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Monday, June 12, 2017

The Crystal Mangum Murder Case

      In 2006, 27-year-old Crystal Mangum claimed that three Duke University lacrosse players gang-raped her at a team party. The students had hired her as a stripper. The case grabbed national headlines because the accused were privileged young white men and the victim was working-class black.

     When it became obvious that Mangum had fabricated her story of rape, North Carolina's attorney general declared the three Duke students innocent. The case ruined the career of Mike Nifong, the politically ambitious Durham County prosecutor who had championed Mangum's false allegations. The  state bar association disbarred Nifong for his bad faith and overzealous prosecution of the innocent college students. The Duke Lacrosse case represented what can happen when politics and race override the pursuit of justice.

     Another Durham County prosecutor, in February 2010, charged Crystal Mangum with attempted murder in connection with a row she had with her live-in boyfriend. According to the victim, she trashed his car then set fire to a pile of his clothes. At the time of the fire, children were in the apartment.

     Just before the trial, the prosecutor replaced the attempted murder charge with felony-arson and contributing to the abuse of minors. In December 2010, a jury found Mangum guilty of the child abuse charge after failing to reach a consensus on the felony-arson count. The judge sentenced Mangum to the amount of time she had served in jail awaiting trial.

   A 911 operator in Durham, North Carolina, on April 3, 2011, received an emergency call from the nephew of a 46-year-old man named Reginald Daye. Mr. Daye, another Mangum boyfriend, shared an apartment with her. The 911 caller said, "It's Crystal Mangum. The Crystal Mangum! I told him [Daye] she was trouble from the damn beginning!"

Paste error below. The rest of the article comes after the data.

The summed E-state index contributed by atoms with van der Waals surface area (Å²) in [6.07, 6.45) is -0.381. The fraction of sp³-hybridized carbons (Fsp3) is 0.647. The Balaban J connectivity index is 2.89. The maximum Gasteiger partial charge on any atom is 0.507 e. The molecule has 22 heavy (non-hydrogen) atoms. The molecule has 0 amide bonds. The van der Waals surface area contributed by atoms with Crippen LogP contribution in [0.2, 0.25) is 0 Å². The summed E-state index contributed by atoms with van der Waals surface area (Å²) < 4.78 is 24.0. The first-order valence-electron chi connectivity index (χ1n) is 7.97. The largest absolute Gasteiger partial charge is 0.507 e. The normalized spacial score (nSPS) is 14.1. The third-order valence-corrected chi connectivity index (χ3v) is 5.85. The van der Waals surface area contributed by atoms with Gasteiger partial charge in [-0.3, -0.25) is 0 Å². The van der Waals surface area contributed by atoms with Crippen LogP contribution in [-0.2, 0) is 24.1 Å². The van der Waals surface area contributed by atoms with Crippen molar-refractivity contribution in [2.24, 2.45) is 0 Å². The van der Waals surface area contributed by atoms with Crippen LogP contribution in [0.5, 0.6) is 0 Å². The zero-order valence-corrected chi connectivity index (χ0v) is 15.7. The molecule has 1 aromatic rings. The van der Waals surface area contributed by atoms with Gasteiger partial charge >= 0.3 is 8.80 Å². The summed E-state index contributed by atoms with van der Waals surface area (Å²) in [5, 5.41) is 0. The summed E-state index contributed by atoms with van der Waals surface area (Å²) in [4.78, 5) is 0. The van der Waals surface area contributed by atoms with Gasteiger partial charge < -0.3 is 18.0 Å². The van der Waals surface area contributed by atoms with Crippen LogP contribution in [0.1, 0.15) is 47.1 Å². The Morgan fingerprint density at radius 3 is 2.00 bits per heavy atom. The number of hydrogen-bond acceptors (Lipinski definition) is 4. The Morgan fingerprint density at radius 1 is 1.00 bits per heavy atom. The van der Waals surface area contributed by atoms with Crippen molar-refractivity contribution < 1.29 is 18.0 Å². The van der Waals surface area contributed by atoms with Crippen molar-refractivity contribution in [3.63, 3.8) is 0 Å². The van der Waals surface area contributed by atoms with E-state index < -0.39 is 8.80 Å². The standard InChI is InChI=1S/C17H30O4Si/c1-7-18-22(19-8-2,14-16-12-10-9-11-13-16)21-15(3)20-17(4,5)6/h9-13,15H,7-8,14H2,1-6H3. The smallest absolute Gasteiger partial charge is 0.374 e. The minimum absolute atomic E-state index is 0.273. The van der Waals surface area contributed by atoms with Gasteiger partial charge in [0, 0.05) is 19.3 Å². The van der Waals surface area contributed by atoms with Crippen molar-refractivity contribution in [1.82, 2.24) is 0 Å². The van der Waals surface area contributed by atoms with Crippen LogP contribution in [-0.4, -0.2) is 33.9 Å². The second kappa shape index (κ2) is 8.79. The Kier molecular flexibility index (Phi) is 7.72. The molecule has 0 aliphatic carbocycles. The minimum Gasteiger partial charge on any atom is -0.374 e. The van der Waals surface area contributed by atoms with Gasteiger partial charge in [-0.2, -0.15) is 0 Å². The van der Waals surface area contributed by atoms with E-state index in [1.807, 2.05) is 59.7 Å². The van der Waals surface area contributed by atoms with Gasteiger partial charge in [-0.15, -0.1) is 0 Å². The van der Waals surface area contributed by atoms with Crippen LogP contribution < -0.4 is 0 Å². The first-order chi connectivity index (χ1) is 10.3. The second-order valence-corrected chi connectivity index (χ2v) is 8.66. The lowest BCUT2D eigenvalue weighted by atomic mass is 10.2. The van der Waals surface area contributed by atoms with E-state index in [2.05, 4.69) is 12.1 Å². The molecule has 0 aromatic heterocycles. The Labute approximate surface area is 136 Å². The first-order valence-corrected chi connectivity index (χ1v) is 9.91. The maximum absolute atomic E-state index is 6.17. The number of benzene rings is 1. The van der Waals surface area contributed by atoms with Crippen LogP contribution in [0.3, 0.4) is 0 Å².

According to this 911 caller, Mr. Daye needed emergency medical assistance. Crystal Mangum had stabbed him with a kitchen knife.

     Paramedics rushed Reginald Daye to Duke University Hospital where he underwent emergency surgery to repair the knife wound. Police officers arrested Mangum that day at a nearby apartment. Charged with assault with a deadly weapon with the intent to kill, the police booked Mangum into the Durham County Jail. The magistrate set her bond at $300,000.

     Ten days after his surgery Reginald Daye died from the knife attack. The prosecutor immediately upgraded the charge against Mangum to first-degree murder.

     In February 2013, Mangum gained temporary freedom after someone posted her bond. Acting as her own attorney, she claimed she had killed Reginald Daye in self defense.

     By the time the Mangum murder case went to trial on November 11, 2013, the accused had acquired the services of two defense attorneys. Assistant District Attorney Charlene Franks, in her opening remarks before the jury, said that the defendant, armed with a kitchen knife, had chased the victim down. Ten days later he died from his wounds.

     According to the defense version of the case, Mangum, to protect herself against an enraged and jealous boyfriend, locked herself in the bathroom. When Daye kicked down the door and started beating her, she used the kitchen knife to "poke him in the side." According to the defense, Daye had died not from the stabbing but from complications arising from his surgery.

     On November 22, 2013, the jury, after a six-hour deliberation, rejected Mangum's version of the events leading up to Reginald Daye's violent death. The panel found the defendant guilty of second-degree murder. The judge sentenced Mangum to a minimum 14 years in prison. At maximum, she could spend 18 years behind bars.

     If Crystal Mangum is released after serving her minimum sentence, she will walk out of prison at age 48. If she conducts herself behind bars like she has lived her life on the outside, she's in for a difficult 14 years.

     

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